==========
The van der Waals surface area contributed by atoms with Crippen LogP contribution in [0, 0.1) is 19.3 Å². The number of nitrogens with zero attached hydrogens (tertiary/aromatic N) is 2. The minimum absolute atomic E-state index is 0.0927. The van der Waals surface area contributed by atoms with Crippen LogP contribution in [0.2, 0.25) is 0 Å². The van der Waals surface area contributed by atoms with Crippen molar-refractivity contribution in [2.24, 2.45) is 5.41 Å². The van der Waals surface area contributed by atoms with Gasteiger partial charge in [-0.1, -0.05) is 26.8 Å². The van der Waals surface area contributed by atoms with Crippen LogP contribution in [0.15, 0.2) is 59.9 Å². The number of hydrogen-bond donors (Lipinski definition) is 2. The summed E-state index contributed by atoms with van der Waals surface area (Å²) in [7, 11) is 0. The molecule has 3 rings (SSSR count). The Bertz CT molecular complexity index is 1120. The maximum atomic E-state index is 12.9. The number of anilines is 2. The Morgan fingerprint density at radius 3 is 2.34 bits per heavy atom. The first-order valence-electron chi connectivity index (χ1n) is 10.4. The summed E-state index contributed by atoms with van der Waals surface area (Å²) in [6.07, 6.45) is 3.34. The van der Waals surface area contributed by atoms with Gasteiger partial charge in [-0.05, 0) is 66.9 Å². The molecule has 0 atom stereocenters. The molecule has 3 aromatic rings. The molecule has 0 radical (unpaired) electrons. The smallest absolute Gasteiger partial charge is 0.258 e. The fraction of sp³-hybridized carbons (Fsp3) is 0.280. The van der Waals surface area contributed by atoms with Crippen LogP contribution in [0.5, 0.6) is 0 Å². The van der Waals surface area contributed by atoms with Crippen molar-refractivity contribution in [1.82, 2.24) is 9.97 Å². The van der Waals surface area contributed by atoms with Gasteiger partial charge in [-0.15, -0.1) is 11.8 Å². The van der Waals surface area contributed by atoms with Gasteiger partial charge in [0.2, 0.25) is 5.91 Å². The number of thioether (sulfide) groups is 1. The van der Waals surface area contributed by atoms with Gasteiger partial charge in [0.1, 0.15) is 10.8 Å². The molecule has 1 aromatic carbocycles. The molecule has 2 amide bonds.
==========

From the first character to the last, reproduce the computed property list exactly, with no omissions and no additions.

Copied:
The van der Waals surface area contributed by atoms with Crippen LogP contribution in [0, 0.1) is 19.3 Å². The number of nitrogens with zero attached hydrogens (tertiary/aromatic N) is 2. The minimum absolute atomic E-state index is 0.0927. The van der Waals surface area contributed by atoms with Crippen LogP contribution in [0.2, 0.25) is 0 Å². The van der Waals surface area contributed by atoms with Crippen molar-refractivity contribution in [2.24, 2.45) is 5.41 Å². The van der Waals surface area contributed by atoms with Gasteiger partial charge in [-0.1, -0.05) is 26.8 Å². The van der Waals surface area contributed by atoms with Crippen LogP contribution in [0.15, 0.2) is 59.9 Å². The number of hydrogen-bond donors (Lipinski definition) is 2. The summed E-state index contributed by atoms with van der Waals surface area (Å²) in [7, 11) is 0. The molecule has 3 rings (SSSR count). The Bertz CT molecular complexity index is 1120. The maximum atomic E-state index is 12.9. The number of anilines is 2. The Morgan fingerprint density at radius 3 is 2.34 bits per heavy atom. The first-order valence-electron chi connectivity index (χ1n) is 10.4. The summed E-state index contributed by atoms with van der Waals surface area (Å²) in [6.07, 6.45) is 3.34. The van der Waals surface area contributed by atoms with Gasteiger partial charge in [-0.05, 0) is 66.9 Å². The molecule has 0 atom stereocenters. The molecule has 3 aromatic rings. The molecule has 0 radical (unpaired) electrons. The smallest absolute Gasteiger partial charge is 0.258 e. The fraction of sp³-hybridized carbons (Fsp3) is 0.280. The van der Waals surface area contributed by atoms with Crippen LogP contribution in [0.5, 0.6) is 0 Å². The van der Waals surface area contributed by atoms with Crippen molar-refractivity contribution in [1.82, 2.24) is 9.97 Å². The van der Waals surface area contributed by atoms with Gasteiger partial charge in [-0.15, -0.1) is 11.8 Å². The van der Waals surface area contributed by atoms with Gasteiger partial charge in [0.2, 0.25) is 5.91 Å². The number of thioether (sulfide) groups is 1. The van der Waals surface area contributed by atoms with Gasteiger partial charge in [0.1, 0.15) is 10.8 Å². The molecule has 1 aromatic carbocycles. The molecule has 2 amide bonds.